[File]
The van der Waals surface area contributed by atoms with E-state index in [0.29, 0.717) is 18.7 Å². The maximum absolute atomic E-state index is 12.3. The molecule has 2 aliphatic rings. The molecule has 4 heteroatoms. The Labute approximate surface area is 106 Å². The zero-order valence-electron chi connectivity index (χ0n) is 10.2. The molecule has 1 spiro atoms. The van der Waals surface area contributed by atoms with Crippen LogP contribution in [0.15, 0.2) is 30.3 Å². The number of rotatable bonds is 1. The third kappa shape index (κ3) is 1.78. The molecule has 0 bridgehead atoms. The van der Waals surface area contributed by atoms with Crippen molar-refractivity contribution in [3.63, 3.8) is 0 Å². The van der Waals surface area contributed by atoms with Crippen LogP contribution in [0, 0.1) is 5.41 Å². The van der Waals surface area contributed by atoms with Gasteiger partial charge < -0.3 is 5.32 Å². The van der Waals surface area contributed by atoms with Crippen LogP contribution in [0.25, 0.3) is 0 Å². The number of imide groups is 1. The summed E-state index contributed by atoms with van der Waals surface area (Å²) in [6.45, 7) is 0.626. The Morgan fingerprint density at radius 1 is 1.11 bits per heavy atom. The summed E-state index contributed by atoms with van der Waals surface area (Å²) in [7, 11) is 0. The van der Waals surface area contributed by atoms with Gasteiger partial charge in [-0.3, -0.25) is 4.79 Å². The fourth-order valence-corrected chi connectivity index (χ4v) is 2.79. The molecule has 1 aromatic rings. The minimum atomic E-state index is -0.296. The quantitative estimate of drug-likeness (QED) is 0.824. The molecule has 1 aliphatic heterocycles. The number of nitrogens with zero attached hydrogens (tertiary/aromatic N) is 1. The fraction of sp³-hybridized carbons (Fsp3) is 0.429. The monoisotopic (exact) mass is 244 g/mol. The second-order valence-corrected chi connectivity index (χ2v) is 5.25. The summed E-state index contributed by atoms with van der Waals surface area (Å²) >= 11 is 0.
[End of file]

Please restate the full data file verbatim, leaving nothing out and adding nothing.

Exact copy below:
The van der Waals surface area contributed by atoms with E-state index in [0.29, 0.717) is 18.7 Å². The maximum absolute atomic E-state index is 12.3. The molecule has 2 aliphatic rings. The molecule has 4 heteroatoms. The Labute approximate surface area is 106 Å². The zero-order valence-electron chi connectivity index (χ0n) is 10.2. The molecule has 1 spiro atoms. The van der Waals surface area contributed by atoms with Crippen LogP contribution in [0.15, 0.2) is 30.3 Å². The number of rotatable bonds is 1. The third kappa shape index (κ3) is 1.78. The molecule has 0 bridgehead atoms. The van der Waals surface area contributed by atoms with Crippen molar-refractivity contribution in [3.63, 3.8) is 0 Å². The van der Waals surface area contributed by atoms with Crippen LogP contribution in [0, 0.1) is 5.41 Å². The van der Waals surface area contributed by atoms with Gasteiger partial charge < -0.3 is 5.32 Å². The van der Waals surface area contributed by atoms with Crippen LogP contribution in [0.25, 0.3) is 0 Å². The number of imide groups is 1. The summed E-state index contributed by atoms with van der Waals surface area (Å²) in [6.45, 7) is 0.626. The Morgan fingerprint density at radius 1 is 1.11 bits per heavy atom. The summed E-state index contributed by atoms with van der Waals surface area (Å²) in [7, 11) is 0. The van der Waals surface area contributed by atoms with Gasteiger partial charge in [-0.3, -0.25) is 4.79 Å². The fourth-order valence-corrected chi connectivity index (χ4v) is 2.79. The molecule has 1 aromatic rings. The minimum atomic E-state index is -0.296. The quantitative estimate of drug-likeness (QED) is 0.824. The molecule has 1 aliphatic heterocycles. The number of nitrogens with zero attached hydrogens (tertiary/aromatic N) is 1. The fraction of sp³-hybridized carbons (Fsp3) is 0.429. The monoisotopic (exact) mass is 244 g/mol. The second-order valence-corrected chi connectivity index (χ2v) is 5.25. The summed E-state index contributed by atoms with van der Waals surface area (Å²) >= 11 is 0.